if it makes you feel better, I have been known to carry around my book of the day (whatever it is) holiding my place with my left hand while doing daily tasks with my right hand. So picture this, walking around ordering kids around (my two older children are easy to order around), then reading a page or two, grabbing a snack for the younger two, read a page or two.

I'm not saying I do this every day, but this is the technique I do employ especially when I have a really good series I'm trying to finish.

Nursing a baby is also prime reading time. I'm like - SCORE, the baby needs to eat, gotta go back to my room and kids please don't ruin or destroy anything while I "nurse" aka read my book while passively feeding my child!

Suzanne Bubnash said...

Another thought--a person can get a lot of reading done if willing to do it in non-traditional ways. At the park while the kids play works very well. Though most would consider it rude, there are times I read at the dinner table. I'm surprised at how often I see people at the doc office or DMV or other public place where waiting is a given, and they're just sitting there staring at the wall. Read a book people!

Jeremy Palmer said...

When I get really busy I do become jealous that Bridget reads so much. Bless her heart. I realize this is a fault and I am working on not harboring such feelings. But 4x as many books as me? Come on, man! I mean, woman!

Nancy said...

I am so glad you posted this because Andrew and I were just wondering to each other about how you manage to read so much. I read Hunger Games (the first book) yesterday while my kids played "library" by pulling ALL their books (more than 100, I'm sure) off the shelf in their room, carting them to various places in the house, and reading them to each other.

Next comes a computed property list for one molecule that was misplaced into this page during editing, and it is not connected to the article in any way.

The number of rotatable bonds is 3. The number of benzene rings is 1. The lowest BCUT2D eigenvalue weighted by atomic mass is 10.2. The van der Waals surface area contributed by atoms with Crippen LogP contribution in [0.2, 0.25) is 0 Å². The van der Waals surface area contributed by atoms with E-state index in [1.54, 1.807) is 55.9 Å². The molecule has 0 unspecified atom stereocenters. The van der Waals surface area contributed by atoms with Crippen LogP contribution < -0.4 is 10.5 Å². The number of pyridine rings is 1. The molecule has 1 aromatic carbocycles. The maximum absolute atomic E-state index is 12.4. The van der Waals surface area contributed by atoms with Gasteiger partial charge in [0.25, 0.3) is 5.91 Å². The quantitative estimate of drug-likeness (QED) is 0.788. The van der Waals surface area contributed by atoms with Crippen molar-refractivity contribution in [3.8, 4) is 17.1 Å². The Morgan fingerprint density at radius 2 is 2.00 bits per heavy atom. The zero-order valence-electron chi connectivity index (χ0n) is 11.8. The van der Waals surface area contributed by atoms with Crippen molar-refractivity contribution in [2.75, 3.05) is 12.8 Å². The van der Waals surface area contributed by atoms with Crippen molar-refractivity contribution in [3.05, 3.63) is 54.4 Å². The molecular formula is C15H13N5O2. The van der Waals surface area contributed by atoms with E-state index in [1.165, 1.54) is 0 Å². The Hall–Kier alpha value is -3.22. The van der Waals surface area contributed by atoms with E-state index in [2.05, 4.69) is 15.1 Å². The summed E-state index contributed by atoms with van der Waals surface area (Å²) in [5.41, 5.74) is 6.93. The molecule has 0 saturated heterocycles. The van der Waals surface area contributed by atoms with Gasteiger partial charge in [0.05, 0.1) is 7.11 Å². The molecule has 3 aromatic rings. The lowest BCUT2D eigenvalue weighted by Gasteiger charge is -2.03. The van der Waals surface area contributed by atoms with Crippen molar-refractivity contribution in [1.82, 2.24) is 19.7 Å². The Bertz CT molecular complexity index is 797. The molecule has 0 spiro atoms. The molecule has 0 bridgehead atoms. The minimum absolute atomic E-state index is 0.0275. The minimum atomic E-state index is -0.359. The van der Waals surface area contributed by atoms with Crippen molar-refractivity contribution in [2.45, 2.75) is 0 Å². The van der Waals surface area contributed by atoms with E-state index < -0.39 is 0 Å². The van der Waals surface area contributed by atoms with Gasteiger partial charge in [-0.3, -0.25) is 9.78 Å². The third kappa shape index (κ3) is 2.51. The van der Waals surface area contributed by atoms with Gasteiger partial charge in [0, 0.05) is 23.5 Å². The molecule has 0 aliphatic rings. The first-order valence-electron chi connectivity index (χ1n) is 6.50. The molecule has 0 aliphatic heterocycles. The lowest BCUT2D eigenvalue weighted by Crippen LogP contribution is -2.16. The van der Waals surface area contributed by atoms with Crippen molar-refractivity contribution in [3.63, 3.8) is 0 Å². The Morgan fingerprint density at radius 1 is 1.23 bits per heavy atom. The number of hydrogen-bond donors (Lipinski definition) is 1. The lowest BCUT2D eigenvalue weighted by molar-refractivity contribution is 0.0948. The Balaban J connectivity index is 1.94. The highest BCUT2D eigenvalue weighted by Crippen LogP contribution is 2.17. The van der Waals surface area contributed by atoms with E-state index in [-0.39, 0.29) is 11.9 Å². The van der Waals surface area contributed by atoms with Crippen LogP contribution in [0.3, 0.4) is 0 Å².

I also finished a few books this Christmas break that I have been working on since coming home from Egypt.

I also have a feeling my reading will slow down tremendously once the semester starts...*sigh*

Susanne said...

Mine is not nearly as cute as yours (no reading-while-eating-a-gingerbread-cookie picture, sadly), I did one too. Thanks for inspiring me! :)

Crys said...

As a kid I remember my mom reading while driving...yup actually driving. I'm not that bad, but I understand the need to keep going. I bring books to the table, to bed, I've read in the shower where I've managed to figure out how to wash, rinse, and condition my hair one handed :) Sometimes I stress over what I'm going to do once the kids move out since I certainly have no plans on keeping my house spotless but then I figure well, if I never get a real job I can always just spend my time reading.

Amanda said...

Dang! You are a better reader than I am. I have a hard time focusing so I only read after the kids are in bed, whether that's at nap time or night time. When I have tried to "multitask" I usually end up getting angry at being interrupted. So for a happier home, I just wait 'til bedtime.

Bridget said...

I've said before that the main reason I'm able to read so much is that I happen to be a very fast reader. Otherwise, it's like you all said - I grab every opportunity.

There are books I have to wait until bedtime to read but most do well enough in little snippets during the day.

I miss nursing a baby for that same reason, Shannan.

LinkWithin

Related Posts with Thumbnails